The Trump administration has announced it is considering a proposal to conduct seismic testing for oil and gas in the Arctic national wildlife refuge, the largest such preserve in the US.
If the plan moves forward, vehicles with “shakers” – diesel-powered equipment that sends tremors through the landscape – will be deployed along Alaska’s northern coastal plain in an effort to map underground hydrocarbon deposits.
SAExploration, the Colorado-based firm that would carry out the work, has committed to mitigating environmental impact by using large sleds, and non-industrial vehicles along ice roads, to minimize scarring and impact on flora and fauna. Nevertheless, airstrips would need to be built in the pristine wilderness to service the two 150-person teams in charge of the mapping.
Biologists and environmentalists argue that the testing will cause irreparable harm to the pristine wilderness. The Porcupine caribou herd, which migrates 1,500 miles through the refuge, ends its journey along the plain where the testing will take place. The caribou calve along the coast and provide critical subsistence food for the Gwich’in Nation, which has lived and depended on the land for thousands of years.
In April, the US interior department commissioned an expedited environmental review of the impact of leasing the land for oil and gas drilling.
Since its founding by Theodore Roosevelt in 1903, the refuge has embodied the American ideal of “wilderness” – where no roads, buildings, or any trace of human presence is allowed, save for temporary shelter.
Opening the refuge to drilling has been a signature part of Trump’s pitch to Republicans, despite enormous public resistance. Both Alaska’s senators, along with its single House representative, all Republicans, favor the move, which is estimated to bring in more than $1bn in federal revenue over the next 10 years.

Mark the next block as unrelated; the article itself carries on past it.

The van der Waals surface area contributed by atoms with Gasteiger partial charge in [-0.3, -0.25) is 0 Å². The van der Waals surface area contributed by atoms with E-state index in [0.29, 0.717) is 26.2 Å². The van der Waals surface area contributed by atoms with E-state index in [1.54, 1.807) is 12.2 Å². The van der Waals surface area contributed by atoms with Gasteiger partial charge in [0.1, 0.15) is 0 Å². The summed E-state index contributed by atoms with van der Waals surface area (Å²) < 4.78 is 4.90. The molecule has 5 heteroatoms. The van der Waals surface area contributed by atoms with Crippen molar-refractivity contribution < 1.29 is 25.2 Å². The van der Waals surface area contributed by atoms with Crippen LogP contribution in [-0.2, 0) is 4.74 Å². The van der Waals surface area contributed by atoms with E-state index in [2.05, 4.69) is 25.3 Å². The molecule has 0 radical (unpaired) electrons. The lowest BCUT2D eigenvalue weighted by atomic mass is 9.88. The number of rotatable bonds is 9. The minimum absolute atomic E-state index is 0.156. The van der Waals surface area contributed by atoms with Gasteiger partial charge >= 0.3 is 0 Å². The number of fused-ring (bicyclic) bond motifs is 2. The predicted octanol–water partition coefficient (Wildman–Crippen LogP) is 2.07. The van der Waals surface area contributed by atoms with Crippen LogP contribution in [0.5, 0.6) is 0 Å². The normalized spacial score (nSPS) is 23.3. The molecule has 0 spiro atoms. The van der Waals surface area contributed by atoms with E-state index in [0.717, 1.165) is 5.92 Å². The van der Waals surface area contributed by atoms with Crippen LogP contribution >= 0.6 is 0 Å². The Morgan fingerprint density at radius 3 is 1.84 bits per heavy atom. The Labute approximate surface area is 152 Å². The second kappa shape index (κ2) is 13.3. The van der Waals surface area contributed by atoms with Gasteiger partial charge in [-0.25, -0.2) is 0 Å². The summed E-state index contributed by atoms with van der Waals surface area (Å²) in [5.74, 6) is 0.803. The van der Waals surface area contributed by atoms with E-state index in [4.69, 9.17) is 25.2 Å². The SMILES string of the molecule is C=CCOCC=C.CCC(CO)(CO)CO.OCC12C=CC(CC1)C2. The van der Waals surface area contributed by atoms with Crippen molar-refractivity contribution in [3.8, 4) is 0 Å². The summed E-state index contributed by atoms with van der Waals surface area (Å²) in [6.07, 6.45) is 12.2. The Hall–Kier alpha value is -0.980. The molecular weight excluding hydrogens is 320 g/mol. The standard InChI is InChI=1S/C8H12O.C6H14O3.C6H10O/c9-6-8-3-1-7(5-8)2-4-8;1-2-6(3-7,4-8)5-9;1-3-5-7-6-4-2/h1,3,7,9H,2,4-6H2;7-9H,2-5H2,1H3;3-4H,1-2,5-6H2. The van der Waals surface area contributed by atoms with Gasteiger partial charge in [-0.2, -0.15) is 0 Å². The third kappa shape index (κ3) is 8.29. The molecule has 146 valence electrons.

“Things are happening more quickly than we can react,” said Heather Bauscher, an Alaska-based wildlife biologist who has done extensive research in the Arctic. “We’re making policy decisions without a lot of information on the ground. In the current political climate, there’s not a lot of funding being put to the research, and that makes it even harder.”
No seismic work has been done in the refuge since the mid-1980s. Despite enormous pressure from the Republican party to open the land, The refuge is not bifurcated by roads or the tread marks of industrial machinery, and the migrations of caribou, polar bears and waterfowl proceed unhindered by humans.
In July, the Porcupine caribou herd will conclude its calving season and head back into the mountains for the winter. Leases for full-scale drilling along the coast could be available as early as summer 2019 – right about when the caribou herd descends on to the coastal plain after its long journey to give birth once more.
This article was first published by The Guardian on 24 Jul 2018.
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